By the time of the 1891 census, John Sr had moved the family down to Blandford Forum in Dorset. Little more is known about his son’s early life, but by 1907, he was back in Berkshire, and married Henrietta Entwistle, who had grown up in Chelsea.
The young couple went on to have three children – John, Muriel and Margaret – and settled down in Reading, Berkshire. John, by this time, was working as a domestic gardener.
Little documentation exists relating to John’s military service. He enlisted in the Hampshire Regiment, and was assigned to the 1st Labour Company. Private Thick would have been part of the regiment’s territorial force, presumably using his gardening skills to help with the war effort.
While it is difficult to confirm the dates of his service, it seems that John had enlisted towards the end of 1916. It was early the following year that he fell ill, and was soon admitted to hospital with bronchitis. Sadly, this condition was to get the better of him, and Private Thick passed away on 8th March 1917. He was just 34 years old.
John Valentine Thick lies at rest in St Mary’s Cemetery in Taunton, Somerset.
Ernest Leonard Stelling was born in the summer of 1881, the oldest of six children to Charles and Bertha Stelling. Charles was a tailor from London, and while Ernest was born in Suffolk, by the time of the 1891 census, the family had settled in Reading, Berkshire.
Ernest followed in his father’s footsteps, becoming a tailor and cutter in his own right. He met a woman from Reading called Lettie Eliza Mazey, and the couple married in 1904. The couple set up home with Lettie’s brother and his family in Tilehurst, but didn’t go on to have any children themselves.
Details of Ernest’s military service are a bit scarce. He initially enlisted in the Royal Berkshire Regiment, but quickly moved to the Somerset Light Infantry in the early stages of the First World War.
Sadly, no formal documents of Ernest’s time in the army are available, but a local newspaper gave a good insight into his Somerset service.
Death of a Master Tailor
After an illness of only seven days, the death took place at the military hospital on Monday afternoon of Sergeant EL Stelling, who has been master tailor of the Depot for the past two years. The cause of death was pneumonia, and the loss of so popular a member of the Depot staff is deeply regretted by all ranks.
Sergeant Stelling, who was 37 years of age, came to the Somersets from the Royal Berkshire Regiment, and succeeded the late Sergeant-Master-Tailor Chambers. He was a native of Reading, and one of four brothers serving their King and country. His father, Mr Charles Stelling, for many years carried on business as a master tailor in Reading.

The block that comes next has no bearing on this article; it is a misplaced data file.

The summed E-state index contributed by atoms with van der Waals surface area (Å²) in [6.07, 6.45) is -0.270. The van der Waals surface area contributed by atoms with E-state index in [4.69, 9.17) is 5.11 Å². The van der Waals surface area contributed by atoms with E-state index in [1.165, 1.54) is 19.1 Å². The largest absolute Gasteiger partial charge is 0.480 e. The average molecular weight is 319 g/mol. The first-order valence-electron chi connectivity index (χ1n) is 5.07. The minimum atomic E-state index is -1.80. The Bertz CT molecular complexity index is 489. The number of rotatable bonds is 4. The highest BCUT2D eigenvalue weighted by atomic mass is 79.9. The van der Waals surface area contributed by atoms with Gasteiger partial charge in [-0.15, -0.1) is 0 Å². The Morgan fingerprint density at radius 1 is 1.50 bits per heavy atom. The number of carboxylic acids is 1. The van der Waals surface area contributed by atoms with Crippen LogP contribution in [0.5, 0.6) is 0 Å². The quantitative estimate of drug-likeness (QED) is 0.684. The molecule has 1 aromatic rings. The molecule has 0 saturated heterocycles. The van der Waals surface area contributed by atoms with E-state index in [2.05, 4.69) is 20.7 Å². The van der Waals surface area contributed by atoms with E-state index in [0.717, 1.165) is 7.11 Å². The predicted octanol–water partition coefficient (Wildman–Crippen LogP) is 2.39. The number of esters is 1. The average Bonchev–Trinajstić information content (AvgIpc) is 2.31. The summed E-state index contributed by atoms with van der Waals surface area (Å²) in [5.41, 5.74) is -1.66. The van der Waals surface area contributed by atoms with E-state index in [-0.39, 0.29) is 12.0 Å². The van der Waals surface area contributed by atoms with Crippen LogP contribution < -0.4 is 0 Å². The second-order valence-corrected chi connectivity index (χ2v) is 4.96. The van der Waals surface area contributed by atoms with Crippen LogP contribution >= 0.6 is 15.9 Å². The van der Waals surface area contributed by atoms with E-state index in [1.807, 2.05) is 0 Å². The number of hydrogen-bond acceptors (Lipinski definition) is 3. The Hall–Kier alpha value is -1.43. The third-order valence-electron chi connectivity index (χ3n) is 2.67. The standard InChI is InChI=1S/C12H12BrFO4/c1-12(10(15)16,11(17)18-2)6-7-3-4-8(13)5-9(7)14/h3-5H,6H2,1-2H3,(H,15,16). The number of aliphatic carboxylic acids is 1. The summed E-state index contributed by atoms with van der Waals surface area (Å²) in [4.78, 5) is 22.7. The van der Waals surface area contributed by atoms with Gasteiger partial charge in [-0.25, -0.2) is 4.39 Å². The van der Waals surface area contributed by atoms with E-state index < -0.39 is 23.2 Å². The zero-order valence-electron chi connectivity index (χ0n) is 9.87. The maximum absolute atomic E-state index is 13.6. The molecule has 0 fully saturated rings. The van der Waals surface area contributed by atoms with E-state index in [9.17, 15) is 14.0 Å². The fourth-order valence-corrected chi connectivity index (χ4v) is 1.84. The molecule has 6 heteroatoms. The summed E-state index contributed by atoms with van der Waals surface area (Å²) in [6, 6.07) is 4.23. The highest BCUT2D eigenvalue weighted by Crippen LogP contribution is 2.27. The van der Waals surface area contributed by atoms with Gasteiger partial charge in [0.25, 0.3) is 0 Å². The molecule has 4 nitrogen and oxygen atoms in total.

Since he had been at Taunton barracks, Sergeant Stelling had made many friends, and actively identified himself with the social life of the sergeants’ mess, taking a prominent part in the arrangement of concerts, etc.
He was of a bright, generous disposition, and before his illness he was making a collection at the Depot on behalf of the Buffaloes’ Christmas treat to poor children of the town. He was a valued member of the local Lodge of the Royal Order of Buffaloes, and his death is greatly regretted by all the brethren.
He leaves a widow but no family. Much sympathy is felt for Mrs Stelling, who has for some years been a confirmed invalid.
The funeral took place with full military honours at St Mary’s Cemetery on Friday afternoon.
Taunton Courier and Western Advertiser: Wednesday 27th December 1916
This gives a real insight into Ernest’s personal life. He was obviously very active socially, and committed to the community. Whether Lettie’s infirmity contributed to the couple’s lack of family will never be known, but, from his support of the poor children of Taunton, it seems evident that he would have been a good family man.
The next document relating to Serjeant Stelling is his pension record; this confirms the news article’s report that he contracted pneumonia and influenza, and he succumbed to the conditions on 18th December 1916. He had, in fact, just turned 38 years old.
Ernest Leonard Stelling lies at rest in St Mary’s Cemetery in his wartime adopted home town of Taunton, Somerset.
Frederick Albert John Wickens was born in Newbury, Berkshire, in the summer of 1889. The oldest of four children to Alfred and Emily Wickens, his father was a brewer’s labourer.
The military life proved more of a draw to Frederick, however. While his full records no longer exist, by the time of the 1911 census, he was recorded as being a Sapper with the 2nd Field Troop of the Royal Engineers. He was based at Potchefstroom, around 75 miles (120km) south east of Johannesburg in South Africa, and his trade was listed as a tailor.
Sadly, it is at this point that Frederick’s trail goes tepid, if not cold.
From a personal perspective, he married a woman called Rose, who was a year younger then him. Her details are scarce, and there is nothing to confirm when or where they married (other than the 1911 census, when Frederick was listed as ‘single’).
The couple must have had some connection to Gillingham, as this is where they lived; given the proximity of the Royal Engineers Barracks in neighbouring Chatham.
Sapper Wickens’ military service continued into the Great War. He was awarded the medaille militaire by Belgium, and achieved the rank of Serjeant during his career. Unfortunately, there are no details of the actions around either the award or his promotion.
Serjeant Wickens passed away on 27th February 1921; he died in Chatham, although the cause was not recorded. He was 31 years old.
Frederick Albert John Wickens lies at rest in the Woodlands Cemetery in Gillingham, Kent.
Frederick’s younger brother Thomas, also served in the Great War. He enlisted in the Princess Charlotte of Wales’s (Royal Berkshire) Regiment, and was involved in the battles on the Western Front. Sadly he was killed in the fighting on 24th May 1916, at the age of 19 years old.